Clicking Parts Certification into the AM Puzzle

Validation and certification of 3D printed parts is getting easier as standards efforts mature and process monitoring capabilities take aim at consistent quality.

Validation and certification of 3D printed parts is getting easier as standards efforts mature and process monitoring capabilities take aim at consistent quality.

KREPE-1 (Kentucky Re-Entry Probe Experiment) space capsules intended for a NASA mission, features parts that will require certification if slated for end-use production. Image courtesy of Protolabs.

Parts certification and validation, foundational to any manufacturing process, is one of the last remaining pieces needed to click into place to drive additive manufacturing (AM) of end-use parts at scale.

Companies are increasingly looking to AM for end-use part production to gain efficiencies, enable on-demand output closer to the point of need, or to manufacture or lightweight a design not possible with conventional methods. Yet as the desire for production-grade AM builds for everything from replacement parts to jigs and fixtures, incomplete standards and immature processes make it difficult to validate and certify repeatable accuracy and quality of parts, especially for companies in highly regulated industries like aerospace, automotive and medical devices.

For companies to opt for AM over traditional manufacturing processes, the industry has to meet the extra burden of defining and implementing a robust qualification and validation process. The goal is to demonstrate production consistency along with an ability for AM parts to maintain their quality benchmarks over time.

“It’s a critical topic in our industry right now—a testament to the fact that AM processes are experiencing stability and moving from the typical short-term project into serious manufacturing,” says Cary Baur, senior manager of polymer technology for EOS, a maker of high-end metal and polymer AM systems. “We’re stepping into the ballgame of higher-level production and with that, we need to make qualification a more serious process.”

AM Raises Bar on Validation

AM is unique among manufacturing practices because its nature injects variability at each step, whether build methodology, postprocessing steps, or materials used across hardware original equipment manufacturers (OEMs) and potentially different parts printed on the very same system.

For example, Multi Jet Fusion (MJF) and Selective Laser Sintering (SLS) AM technologies create very similar material and mechanical part characteristics, but the manufacturing processes are completely different, requiring diverse controls to achieve repeatable quality, says Greg Paulsen, director of applications engineering and marketing at Xometry, an on-demand industrial parts marketplace.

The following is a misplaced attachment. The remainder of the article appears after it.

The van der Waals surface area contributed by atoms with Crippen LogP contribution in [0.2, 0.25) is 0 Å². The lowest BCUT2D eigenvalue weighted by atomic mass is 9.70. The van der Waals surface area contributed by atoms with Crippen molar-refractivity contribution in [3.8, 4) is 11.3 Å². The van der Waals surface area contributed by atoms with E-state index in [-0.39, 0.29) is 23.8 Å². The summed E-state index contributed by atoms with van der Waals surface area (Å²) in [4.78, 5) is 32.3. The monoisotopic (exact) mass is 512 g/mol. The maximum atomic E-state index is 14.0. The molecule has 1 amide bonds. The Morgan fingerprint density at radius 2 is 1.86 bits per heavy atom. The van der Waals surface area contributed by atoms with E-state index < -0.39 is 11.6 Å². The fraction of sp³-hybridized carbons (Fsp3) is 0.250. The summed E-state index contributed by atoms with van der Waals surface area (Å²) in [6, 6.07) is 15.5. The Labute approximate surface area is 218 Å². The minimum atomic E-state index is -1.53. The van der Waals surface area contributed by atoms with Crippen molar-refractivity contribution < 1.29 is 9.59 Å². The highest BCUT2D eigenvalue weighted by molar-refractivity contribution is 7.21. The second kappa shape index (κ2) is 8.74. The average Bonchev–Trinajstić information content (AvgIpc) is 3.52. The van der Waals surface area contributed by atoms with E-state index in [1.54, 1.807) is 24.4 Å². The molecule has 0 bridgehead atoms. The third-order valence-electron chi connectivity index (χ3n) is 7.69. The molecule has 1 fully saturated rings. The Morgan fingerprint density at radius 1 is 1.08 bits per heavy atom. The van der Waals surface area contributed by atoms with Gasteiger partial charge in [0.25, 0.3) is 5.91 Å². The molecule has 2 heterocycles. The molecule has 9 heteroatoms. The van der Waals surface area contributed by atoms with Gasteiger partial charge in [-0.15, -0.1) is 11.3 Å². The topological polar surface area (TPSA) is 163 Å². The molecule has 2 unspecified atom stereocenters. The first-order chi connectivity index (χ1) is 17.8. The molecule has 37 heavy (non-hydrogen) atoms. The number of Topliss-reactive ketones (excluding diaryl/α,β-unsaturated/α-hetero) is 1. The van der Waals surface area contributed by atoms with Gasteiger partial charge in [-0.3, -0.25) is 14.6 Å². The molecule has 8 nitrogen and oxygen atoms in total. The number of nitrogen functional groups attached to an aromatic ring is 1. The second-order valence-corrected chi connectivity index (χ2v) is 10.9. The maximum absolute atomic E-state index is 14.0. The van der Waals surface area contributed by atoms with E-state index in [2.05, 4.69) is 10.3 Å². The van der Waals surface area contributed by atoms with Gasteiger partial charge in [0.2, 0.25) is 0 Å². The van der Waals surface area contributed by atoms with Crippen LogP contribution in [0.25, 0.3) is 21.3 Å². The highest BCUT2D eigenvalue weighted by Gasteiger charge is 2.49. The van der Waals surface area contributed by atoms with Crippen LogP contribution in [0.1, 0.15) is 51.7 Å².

Direct metal laser sintering aluminum parts undergoing inspection at Xometry. Image courtesy of Xometry.

In this case, one AM method commands a broad spectrum infrared heat lamp recoater arm while the other involves a computer-controlled focused laser. Other variabilities could be heat dissipation across the varying pack density of a build box, which can affect each part differently, he explains.

In contrast, the feedstock processing guidelines for most materials used in injection molding vary little between different OEMs and are readily available while flow simulation software can help validate processes before even getting a print job off the ground. Similarly, computer numeric control (CNC) milling systems are relatively consistent, with most subtracting material in the same manner, again, using certified bar stock.

That level of standardization is not the case with AM.

“Since we have a wide variety of AM build platforms, simulation of part manufacturing is difficult and expensive for most users,” Paulsen says.

Formal and well-understood standards have existed for decades governing parts validation for industries like aerospace, automotive and medical devices, including over 50 published by ISO/ASTM. Though the standards serve as an invaluable tool for companies trying to stand up an internal certification framework, many aren’t tuned to the unique characteristics of AM processes.

“The standards don’t change—it’s what has to be done to meet the standard that changes,” says EOS’ Baur. “At the end of the day, our customers are responsible for getting [Federal Aviation Administration (FAA)] or [U.S. Food & Drug Administration (FDA)] approval of a specific product. They have a strong understanding of the base requirement of products within those regulations, and our job is to help them translate that to get what’s needed out of the machine.”

Some requirements around certification and validation are a close fit, but not a great fit for AM, in part because of lack of data. AM is a fast-changing technology with no extensive databases yet available and no extensive and specific ISO standards or processes.

“There are certain levels of accepted information that’s been around for 70, maybe 80, years for traditional manufacturing and we just don’t have that longevity around on the AM side,” says Sherri Monroe, executive director at the Additive Manufacturer Green Trade Association (AMGTA), a global trade organization founded to promote the environmental benefits of AM. “We need more data to have more understanding.”

For its part in data development, AMGTA is working with partners to create standards for its AM Lifecycle Assessments; these in-depth analyses of data helps organizations evaluate the sustainable impact of different AM products and technologies.

The challenge is also more complex than validating a single part as sufficient, but rather to formalize consistent processes to effectively scale AM.

“It’s less about part certification and more about process validation and certification,” says Gert Brabants, business line manager, certified manufacturing, at Materialise. “The challenge we need to overcome is to prove AM can produce consistent quality parts with validated processes—the only way to build that trust is with data, data and more data.”

The CO-AM Quality & Process Control (QPC) system takes quality and process control to the next level, helping to certify part quality. Image courtesy of Materialise.

Talent is central to executing production-scale AM, and most companies are still lacking the requisite AM skills and expertise required to man production-grade operations. Finding team members experienced enough with AM to identify key characteristics that would support a proven qualification process is rare, and educating the next generation is slow.